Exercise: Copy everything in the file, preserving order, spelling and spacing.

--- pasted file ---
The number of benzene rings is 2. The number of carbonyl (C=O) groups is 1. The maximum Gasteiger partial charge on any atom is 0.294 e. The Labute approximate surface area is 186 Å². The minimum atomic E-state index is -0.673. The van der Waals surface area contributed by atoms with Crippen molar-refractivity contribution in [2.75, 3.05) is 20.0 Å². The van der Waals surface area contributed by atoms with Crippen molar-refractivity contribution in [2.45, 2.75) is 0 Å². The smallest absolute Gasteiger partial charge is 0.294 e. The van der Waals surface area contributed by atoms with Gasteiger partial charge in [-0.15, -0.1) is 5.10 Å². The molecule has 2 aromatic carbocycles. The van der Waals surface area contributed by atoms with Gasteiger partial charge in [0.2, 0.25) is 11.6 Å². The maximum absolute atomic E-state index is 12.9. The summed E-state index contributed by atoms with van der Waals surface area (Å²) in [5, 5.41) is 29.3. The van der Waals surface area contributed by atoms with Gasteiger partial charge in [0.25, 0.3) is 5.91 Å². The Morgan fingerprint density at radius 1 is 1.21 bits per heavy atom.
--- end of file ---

The number of benzene rings is 2. The number of carbonyl (C=O) groups is 1. The maximum Gasteiger partial charge on any atom is 0.294 e. The Labute approximate surface area is 186 Å². The minimum atomic E-state index is -0.673. The van der Waals surface area contributed by atoms with Crippen molar-refractivity contribution in [2.75, 3.05) is 20.0 Å². The van der Waals surface area contributed by atoms with Crippen molar-refractivity contribution in [2.45, 2.75) is 0 Å². The smallest absolute Gasteiger partial charge is 0.294 e. The van der Waals surface area contributed by atoms with Gasteiger partial charge in [-0.15, -0.1) is 5.10 Å². The molecule has 2 aromatic carbocycles. The van der Waals surface area contributed by atoms with Gasteiger partial charge in [0.2, 0.25) is 11.6 Å². The maximum absolute atomic E-state index is 12.9. The summed E-state index contributed by atoms with van der Waals surface area (Å²) in [5, 5.41) is 29.3. The van der Waals surface area contributed by atoms with Gasteiger partial charge in [0.25, 0.3) is 5.91 Å². The Morgan fingerprint density at radius 1 is 1.21 bits per heavy atom.